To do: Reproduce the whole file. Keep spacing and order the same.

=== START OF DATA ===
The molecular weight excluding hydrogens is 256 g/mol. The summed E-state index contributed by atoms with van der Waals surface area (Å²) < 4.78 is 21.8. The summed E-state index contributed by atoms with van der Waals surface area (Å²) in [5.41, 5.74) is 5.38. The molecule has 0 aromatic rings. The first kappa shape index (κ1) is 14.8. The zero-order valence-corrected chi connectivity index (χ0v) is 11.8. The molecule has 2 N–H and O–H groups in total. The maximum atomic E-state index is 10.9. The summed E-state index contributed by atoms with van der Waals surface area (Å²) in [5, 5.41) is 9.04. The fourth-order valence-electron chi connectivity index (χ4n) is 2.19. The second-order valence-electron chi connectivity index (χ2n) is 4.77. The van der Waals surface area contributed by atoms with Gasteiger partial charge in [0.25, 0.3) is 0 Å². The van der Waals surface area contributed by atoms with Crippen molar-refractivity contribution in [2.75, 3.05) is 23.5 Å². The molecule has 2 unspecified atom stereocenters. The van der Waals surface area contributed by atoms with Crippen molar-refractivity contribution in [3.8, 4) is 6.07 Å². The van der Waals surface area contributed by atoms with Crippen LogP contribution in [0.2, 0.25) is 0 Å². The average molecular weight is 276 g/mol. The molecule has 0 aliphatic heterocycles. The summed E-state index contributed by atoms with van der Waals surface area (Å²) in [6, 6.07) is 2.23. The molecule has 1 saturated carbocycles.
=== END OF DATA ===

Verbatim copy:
The molecular weight excluding hydrogens is 256 g/mol. The summed E-state index contributed by atoms with van der Waals surface area (Å²) < 4.78 is 21.8. The summed E-state index contributed by atoms with van der Waals surface area (Å²) in [5.41, 5.74) is 5.38. The molecule has 0 aromatic rings. The first kappa shape index (κ1) is 14.8. The zero-order valence-corrected chi connectivity index (χ0v) is 11.8. The molecule has 2 N–H and O–H groups in total. The maximum atomic E-state index is 10.9. The summed E-state index contributed by atoms with van der Waals surface area (Å²) in [5, 5.41) is 9.04. The fourth-order valence-electron chi connectivity index (χ4n) is 2.19. The second-order valence-electron chi connectivity index (χ2n) is 4.77. The van der Waals surface area contributed by atoms with Gasteiger partial charge in [0.25, 0.3) is 0 Å². The van der Waals surface area contributed by atoms with Crippen molar-refractivity contribution in [2.75, 3.05) is 23.5 Å². The molecule has 2 unspecified atom stereocenters. The van der Waals surface area contributed by atoms with Crippen molar-refractivity contribution in [3.8, 4) is 6.07 Å². The van der Waals surface area contributed by atoms with Crippen LogP contribution in [0.2, 0.25) is 0 Å². The average molecular weight is 276 g/mol. The molecule has 0 aliphatic heterocycles. The summed E-state index contributed by atoms with van der Waals surface area (Å²) in [6, 6.07) is 2.23. The molecule has 1 saturated carbocycles.